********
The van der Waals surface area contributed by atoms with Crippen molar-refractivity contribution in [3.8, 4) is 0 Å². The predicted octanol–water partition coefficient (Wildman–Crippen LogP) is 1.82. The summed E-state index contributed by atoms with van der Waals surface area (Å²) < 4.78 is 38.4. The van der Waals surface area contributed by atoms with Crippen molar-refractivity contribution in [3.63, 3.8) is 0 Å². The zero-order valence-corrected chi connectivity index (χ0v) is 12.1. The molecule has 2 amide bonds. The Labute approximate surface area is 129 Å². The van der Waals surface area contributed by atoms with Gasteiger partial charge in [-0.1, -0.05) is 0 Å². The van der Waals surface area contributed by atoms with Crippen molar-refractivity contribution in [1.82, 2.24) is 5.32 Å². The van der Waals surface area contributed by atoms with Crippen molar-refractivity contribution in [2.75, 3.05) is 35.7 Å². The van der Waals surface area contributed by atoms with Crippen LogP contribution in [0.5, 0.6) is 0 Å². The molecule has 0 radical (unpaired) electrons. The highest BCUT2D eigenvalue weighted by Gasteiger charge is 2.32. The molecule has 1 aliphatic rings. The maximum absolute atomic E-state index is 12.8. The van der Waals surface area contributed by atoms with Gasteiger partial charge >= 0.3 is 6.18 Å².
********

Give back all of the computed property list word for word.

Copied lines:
The van der Waals surface area contributed by atoms with Crippen molar-refractivity contribution in [3.8, 4) is 0 Å². The predicted octanol–water partition coefficient (Wildman–Crippen LogP) is 1.82. The summed E-state index contributed by atoms with van der Waals surface area (Å²) < 4.78 is 38.4. The van der Waals surface area contributed by atoms with Crippen molar-refractivity contribution in [3.63, 3.8) is 0 Å². The zero-order valence-corrected chi connectivity index (χ0v) is 12.1. The molecule has 2 amide bonds. The Labute approximate surface area is 129 Å². The van der Waals surface area contributed by atoms with Gasteiger partial charge in [-0.1, -0.05) is 0 Å². The van der Waals surface area contributed by atoms with Crippen molar-refractivity contribution in [1.82, 2.24) is 5.32 Å². The van der Waals surface area contributed by atoms with Crippen molar-refractivity contribution in [2.75, 3.05) is 35.7 Å². The van der Waals surface area contributed by atoms with Crippen LogP contribution in [0.5, 0.6) is 0 Å². The molecule has 0 radical (unpaired) electrons. The highest BCUT2D eigenvalue weighted by Gasteiger charge is 2.32. The molecule has 1 aliphatic rings. The maximum absolute atomic E-state index is 12.8. The van der Waals surface area contributed by atoms with Gasteiger partial charge >= 0.3 is 6.18 Å².